At first glance, Desert Hot Springs doesn’t look like the center of California’s sustainable cannabis movement. As the name suggests, it’s a flat, sandy town of 28,000 that greets drivers as they make their way out to the Coachella Valley or Joshua Tree. The weather is hot and unforgiving.
It also happens to be the first Southern California municipality that legalized large-scale medical marijuana cultivation.
After city leaders approved the law in 2014, the rush of commercial capital to the area was almost instantaneous. Tenured developer Adrian Sedlin’s search for large parcels of land to grow ultra-premium product brought him here with similar grand visions. His company, Canndescent, opened the city’s first growing facility last September – a 9600 square foot warehouse producing more than 200 pounds of product a month. “We retrofitted the entire building,” Sedlin says.
He’s talking about a state-of-the-art water clarification system they added to recycle the precious California water supply—the area gets only 5.7 inches of rain per year. The process filters impurities and dirt out of the water before it’s released into the sewer system, essentially making it cleaner than when it arrived through the pipes. Although Sedlin and his team have set a high standard for growing in a booming region, what’s coming next will raise the bar all over again.
Next month, Canndescent will complete $675,000 worth of solar panel additions to their existing building, producing around 30 percent of the warehouse’s total energy needs, according to CFO Tom DiGiovanni. To meet building code, the panels are positioned over the adjoining parking lots and double as shade from the brutal desert sun.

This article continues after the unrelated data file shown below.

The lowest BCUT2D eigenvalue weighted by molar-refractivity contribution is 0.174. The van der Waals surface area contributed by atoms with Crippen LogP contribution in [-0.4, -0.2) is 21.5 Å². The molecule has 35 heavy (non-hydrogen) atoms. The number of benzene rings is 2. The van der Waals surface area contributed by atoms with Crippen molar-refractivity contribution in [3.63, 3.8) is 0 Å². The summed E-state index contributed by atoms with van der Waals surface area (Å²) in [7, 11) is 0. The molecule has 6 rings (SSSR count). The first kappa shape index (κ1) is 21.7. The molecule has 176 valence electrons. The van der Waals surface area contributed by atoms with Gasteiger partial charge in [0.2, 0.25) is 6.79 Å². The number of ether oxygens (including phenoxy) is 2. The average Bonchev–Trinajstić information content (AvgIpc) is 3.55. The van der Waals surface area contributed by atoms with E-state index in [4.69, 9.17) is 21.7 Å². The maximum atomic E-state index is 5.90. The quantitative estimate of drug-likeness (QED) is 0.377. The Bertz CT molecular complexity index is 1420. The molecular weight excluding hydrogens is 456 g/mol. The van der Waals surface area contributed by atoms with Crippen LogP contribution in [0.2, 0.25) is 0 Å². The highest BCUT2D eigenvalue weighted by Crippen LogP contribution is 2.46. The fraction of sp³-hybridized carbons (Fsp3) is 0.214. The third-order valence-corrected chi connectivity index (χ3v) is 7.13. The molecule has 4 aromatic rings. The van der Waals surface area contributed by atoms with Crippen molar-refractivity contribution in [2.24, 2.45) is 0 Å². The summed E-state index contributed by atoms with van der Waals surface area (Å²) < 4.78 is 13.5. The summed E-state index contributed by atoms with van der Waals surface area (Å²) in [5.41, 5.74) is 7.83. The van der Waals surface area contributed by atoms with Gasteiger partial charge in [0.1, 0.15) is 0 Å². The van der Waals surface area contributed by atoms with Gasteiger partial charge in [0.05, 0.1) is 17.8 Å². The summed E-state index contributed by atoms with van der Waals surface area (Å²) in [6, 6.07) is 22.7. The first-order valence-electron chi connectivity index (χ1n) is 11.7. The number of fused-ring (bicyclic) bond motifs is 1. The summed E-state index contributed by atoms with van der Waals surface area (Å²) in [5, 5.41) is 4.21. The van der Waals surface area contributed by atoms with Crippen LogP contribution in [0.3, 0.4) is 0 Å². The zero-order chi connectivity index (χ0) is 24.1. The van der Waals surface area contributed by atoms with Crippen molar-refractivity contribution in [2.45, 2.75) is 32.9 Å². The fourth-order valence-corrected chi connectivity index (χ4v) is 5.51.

They’re bringing this solar template to new construction, too. Canndescent is building an 80,000 square foot grow space from the ground up that will combine propane and solar power in a co-generation method. DiGiovanni projects the system will offset 65-70 percent of their power needs. In some situations, it can operate independently of the desert’s expensive power grid. “We won’t be tapping [into] the grid very much,” Sedlin says.
Sedlin feels Canndescent has a duty to be an environmentally responsible producer, and that their customers will be willing to pay more to support that goal. Data says he’s right. According to Monocle Research’s RED BOMBr cannabis arm, 49 percent of California consumers are willing to pay more for cannabis grown using environmentally friendly methods.
Creating a nascent sustainable system has given Canndescent a head start over the incoming wave of producers once legalization takes full effect. Sedlin has already given tours of their existing facility to a variety of government agencies, from Los Angeles County to the California Department of Food and Agriculture. They’re proud to show it off.
“When you do it right in a regulated environment, people respond to it,” Sedlin says about the positive reaction he’s received so far. He added that they’re already following Colorado’s tough guidelines “from seed to sale” in preparation for anything new that comes up when California’s market opens.
The biggest challenge they’ll face going forward is matching the significant funding they’ve already achieved. At press time, they recently completed a $6.5 million round, mostly to help develop these and two other projects on tap in the desert. “Because of the relationship between the cannabis industry and banks, we’re raising our funds from existing investors,” he says.
Between their investors and the veteran leadership at the helm, Canndescent is on its way to becoming a state – and national – model in responsible cannabis cultivation. This fiery hotbed off Interstate 10 is set to become a hub of ingenuity for indoor agricultural growth as a whole.